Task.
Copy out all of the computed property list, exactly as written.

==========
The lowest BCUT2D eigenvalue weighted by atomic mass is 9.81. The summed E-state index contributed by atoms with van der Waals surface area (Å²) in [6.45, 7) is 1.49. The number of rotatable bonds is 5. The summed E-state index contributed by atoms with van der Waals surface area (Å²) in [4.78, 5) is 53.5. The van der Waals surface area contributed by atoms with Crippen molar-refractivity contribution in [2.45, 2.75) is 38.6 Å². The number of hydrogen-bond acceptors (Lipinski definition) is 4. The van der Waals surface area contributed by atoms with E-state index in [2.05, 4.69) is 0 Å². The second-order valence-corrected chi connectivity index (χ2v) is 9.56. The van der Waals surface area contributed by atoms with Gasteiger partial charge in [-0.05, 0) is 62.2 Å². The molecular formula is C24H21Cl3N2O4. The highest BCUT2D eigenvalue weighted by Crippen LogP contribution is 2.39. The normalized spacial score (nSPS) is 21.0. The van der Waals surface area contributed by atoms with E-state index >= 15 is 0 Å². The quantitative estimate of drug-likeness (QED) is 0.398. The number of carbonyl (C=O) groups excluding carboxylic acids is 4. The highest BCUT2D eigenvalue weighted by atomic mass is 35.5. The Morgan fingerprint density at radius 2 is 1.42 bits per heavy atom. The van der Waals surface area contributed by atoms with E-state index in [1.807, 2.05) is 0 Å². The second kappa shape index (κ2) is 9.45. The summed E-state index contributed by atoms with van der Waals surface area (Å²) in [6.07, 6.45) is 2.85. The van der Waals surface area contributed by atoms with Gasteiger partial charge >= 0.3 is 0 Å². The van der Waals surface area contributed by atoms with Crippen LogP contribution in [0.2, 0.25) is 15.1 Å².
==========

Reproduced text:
The lowest BCUT2D eigenvalue weighted by atomic mass is 9.81. The summed E-state index contributed by atoms with van der Waals surface area (Å²) in [6.45, 7) is 1.49. The number of rotatable bonds is 5. The summed E-state index contributed by atoms with van der Waals surface area (Å²) in [4.78, 5) is 53.5. The van der Waals surface area contributed by atoms with Crippen molar-refractivity contribution in [2.45, 2.75) is 38.6 Å². The number of hydrogen-bond acceptors (Lipinski definition) is 4. The van der Waals surface area contributed by atoms with E-state index in [2.05, 4.69) is 0 Å². The second-order valence-corrected chi connectivity index (χ2v) is 9.56. The van der Waals surface area contributed by atoms with Gasteiger partial charge in [-0.05, 0) is 62.2 Å². The molecular formula is C24H21Cl3N2O4. The highest BCUT2D eigenvalue weighted by Crippen LogP contribution is 2.39. The normalized spacial score (nSPS) is 21.0. The van der Waals surface area contributed by atoms with E-state index >= 15 is 0 Å². The quantitative estimate of drug-likeness (QED) is 0.398. The number of carbonyl (C=O) groups excluding carboxylic acids is 4. The highest BCUT2D eigenvalue weighted by atomic mass is 35.5. The Morgan fingerprint density at radius 2 is 1.42 bits per heavy atom. The van der Waals surface area contributed by atoms with E-state index in [1.807, 2.05) is 0 Å². The second kappa shape index (κ2) is 9.45. The summed E-state index contributed by atoms with van der Waals surface area (Å²) in [6.07, 6.45) is 2.85. The van der Waals surface area contributed by atoms with Gasteiger partial charge >= 0.3 is 0 Å². The van der Waals surface area contributed by atoms with Crippen LogP contribution in [0.2, 0.25) is 15.1 Å².